Mataloona and Mizh

Panache and Poise

By Sophiya Qadeer | March 2021


Mataloona and Mizh by Akbar S. Ahmed is an inspirational, thought-provoking and a much-yearned-for rendition of the Pakhtun language, history and culture. The author is an Islamic scholar, poet, playwright and filmmaker, and has been described as the “leading authority on contemporary Islam” by the BBC. His book comprises two parts, Mataloona, the section listing and explaining a diverse variety of Pakhtun proverbs and Mizh, which is a frontier classic carrying out an exegesis into Pakhtun culture, predominantly focusing on the Mahsud tribe, its leadership dynamics, organizational structure and historical depths.

Mataloona is an awe-inspiring section of the book that features the beauty of the Pakhtun language, sheds light on the fecundity and vitality that this language encapsulates. As we see the world transforming into a global village, the banes of an extremely fast-paced, super-practical life in today’s world have mitigated the practicality of most languages that were previously revered in academic and social circles with panache and poise. However, Ahmed’s book is a powerful contribution to the literary pool of linguistics and anthropological discourse, which convincingly highlights the need to restore and subsequently revive the use of languages that are slowly losing their efficacy. The book not only evokes emotions, but also plays a substantive role in identifying how “proverbs reflect a great deal of the social thinking of a people”. Mataloona shows how people think and react and how this emotive quality of their reactions is then illustrated through the proverbial semantics. It is phenomenal how this book showcases the traditional and rustic life in Pakistan’s north-west frontier.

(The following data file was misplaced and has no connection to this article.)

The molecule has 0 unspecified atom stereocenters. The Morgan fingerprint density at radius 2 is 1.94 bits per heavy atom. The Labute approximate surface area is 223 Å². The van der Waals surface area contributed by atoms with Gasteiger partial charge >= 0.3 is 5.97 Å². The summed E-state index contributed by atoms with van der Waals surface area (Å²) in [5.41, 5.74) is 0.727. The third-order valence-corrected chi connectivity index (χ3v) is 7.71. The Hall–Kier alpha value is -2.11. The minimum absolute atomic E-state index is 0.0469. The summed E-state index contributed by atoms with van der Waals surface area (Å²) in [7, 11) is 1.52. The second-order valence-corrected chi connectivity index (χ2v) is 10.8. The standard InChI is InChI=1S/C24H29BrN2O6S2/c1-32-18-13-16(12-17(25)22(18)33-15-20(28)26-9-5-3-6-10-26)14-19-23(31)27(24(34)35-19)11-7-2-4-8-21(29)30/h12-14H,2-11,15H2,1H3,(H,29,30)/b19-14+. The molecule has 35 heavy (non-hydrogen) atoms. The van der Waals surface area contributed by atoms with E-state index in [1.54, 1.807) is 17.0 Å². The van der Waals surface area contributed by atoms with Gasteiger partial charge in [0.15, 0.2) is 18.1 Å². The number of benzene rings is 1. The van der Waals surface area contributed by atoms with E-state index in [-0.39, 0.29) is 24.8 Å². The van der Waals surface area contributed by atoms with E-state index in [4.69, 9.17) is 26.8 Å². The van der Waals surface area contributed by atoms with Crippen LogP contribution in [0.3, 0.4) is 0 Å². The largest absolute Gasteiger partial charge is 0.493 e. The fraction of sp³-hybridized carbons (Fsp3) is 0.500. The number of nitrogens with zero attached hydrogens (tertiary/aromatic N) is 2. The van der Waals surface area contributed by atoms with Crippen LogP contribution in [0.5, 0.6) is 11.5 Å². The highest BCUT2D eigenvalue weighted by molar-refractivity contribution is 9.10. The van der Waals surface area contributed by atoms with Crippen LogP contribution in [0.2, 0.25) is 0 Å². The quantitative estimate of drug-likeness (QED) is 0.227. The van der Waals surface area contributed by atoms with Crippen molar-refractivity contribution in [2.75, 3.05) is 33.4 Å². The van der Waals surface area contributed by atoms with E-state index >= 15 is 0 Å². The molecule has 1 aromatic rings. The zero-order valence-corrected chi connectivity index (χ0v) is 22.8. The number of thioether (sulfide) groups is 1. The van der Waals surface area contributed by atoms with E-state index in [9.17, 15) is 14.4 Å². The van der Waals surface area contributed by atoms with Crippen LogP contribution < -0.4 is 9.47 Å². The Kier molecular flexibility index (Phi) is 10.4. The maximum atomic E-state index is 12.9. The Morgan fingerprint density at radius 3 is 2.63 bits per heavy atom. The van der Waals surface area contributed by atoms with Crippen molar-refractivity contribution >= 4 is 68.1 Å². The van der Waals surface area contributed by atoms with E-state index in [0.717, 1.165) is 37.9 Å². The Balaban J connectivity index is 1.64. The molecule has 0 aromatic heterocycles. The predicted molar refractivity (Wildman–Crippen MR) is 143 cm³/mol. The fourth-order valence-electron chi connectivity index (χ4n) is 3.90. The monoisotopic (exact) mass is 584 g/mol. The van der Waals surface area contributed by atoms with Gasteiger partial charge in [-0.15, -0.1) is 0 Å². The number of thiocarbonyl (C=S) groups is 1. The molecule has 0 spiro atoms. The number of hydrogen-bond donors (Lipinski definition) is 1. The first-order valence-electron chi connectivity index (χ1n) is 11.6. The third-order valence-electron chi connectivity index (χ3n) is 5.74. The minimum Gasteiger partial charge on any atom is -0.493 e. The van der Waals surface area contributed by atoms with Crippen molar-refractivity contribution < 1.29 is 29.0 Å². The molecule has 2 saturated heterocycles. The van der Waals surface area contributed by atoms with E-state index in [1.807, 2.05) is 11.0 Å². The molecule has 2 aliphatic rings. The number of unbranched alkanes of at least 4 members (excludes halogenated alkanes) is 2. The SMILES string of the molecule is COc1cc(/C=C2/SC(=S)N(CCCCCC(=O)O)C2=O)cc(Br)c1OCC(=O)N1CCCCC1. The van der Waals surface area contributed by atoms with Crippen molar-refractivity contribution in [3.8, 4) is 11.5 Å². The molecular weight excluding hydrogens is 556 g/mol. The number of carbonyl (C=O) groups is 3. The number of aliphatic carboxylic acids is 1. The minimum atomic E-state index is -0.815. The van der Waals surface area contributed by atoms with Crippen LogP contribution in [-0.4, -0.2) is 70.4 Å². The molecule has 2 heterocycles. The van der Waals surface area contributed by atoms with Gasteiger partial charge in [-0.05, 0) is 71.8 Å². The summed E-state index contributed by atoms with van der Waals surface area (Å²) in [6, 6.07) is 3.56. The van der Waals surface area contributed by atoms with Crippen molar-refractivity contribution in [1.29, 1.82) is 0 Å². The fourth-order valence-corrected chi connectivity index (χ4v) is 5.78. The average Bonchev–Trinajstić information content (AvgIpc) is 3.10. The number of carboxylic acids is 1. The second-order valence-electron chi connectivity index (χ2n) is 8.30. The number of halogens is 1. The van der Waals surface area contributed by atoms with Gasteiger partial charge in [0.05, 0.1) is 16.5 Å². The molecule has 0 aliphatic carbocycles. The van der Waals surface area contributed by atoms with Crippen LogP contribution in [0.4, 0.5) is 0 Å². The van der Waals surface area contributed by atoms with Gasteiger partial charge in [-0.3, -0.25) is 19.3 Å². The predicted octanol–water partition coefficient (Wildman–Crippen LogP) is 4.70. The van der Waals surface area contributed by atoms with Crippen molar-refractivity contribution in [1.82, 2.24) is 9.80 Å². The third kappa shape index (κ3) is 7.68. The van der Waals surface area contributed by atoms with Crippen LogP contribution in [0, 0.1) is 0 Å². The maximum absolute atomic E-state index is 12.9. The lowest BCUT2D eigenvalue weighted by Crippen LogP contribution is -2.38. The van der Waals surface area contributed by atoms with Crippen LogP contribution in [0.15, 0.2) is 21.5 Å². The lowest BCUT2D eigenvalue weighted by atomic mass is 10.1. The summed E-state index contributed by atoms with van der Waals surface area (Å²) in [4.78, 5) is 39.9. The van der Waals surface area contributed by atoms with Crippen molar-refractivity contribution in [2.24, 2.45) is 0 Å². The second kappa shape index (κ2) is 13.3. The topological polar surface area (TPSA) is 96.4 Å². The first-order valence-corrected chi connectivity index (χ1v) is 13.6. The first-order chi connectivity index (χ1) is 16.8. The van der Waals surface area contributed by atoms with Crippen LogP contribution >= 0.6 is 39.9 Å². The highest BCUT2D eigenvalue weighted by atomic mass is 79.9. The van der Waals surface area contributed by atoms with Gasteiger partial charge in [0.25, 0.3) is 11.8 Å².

Mataloona highlights how proverbs in every language — despite the divisions and differences in the origins of these languages, their contemporaneity and of the cultures in which these languages fall — encompass many similarities in terms of evoking sentiments and translating attitudes of the people in every era. An example is the attention-grabbing Pakhto proverb, transliterated as, “Grandmother died and her fever ended”, which equals the Shakespearean proverb, “Death is the end of all. He who dies pays all debts.” These proverbial similarities, therefore, bring cultures and peoples closer in a very interesting way.

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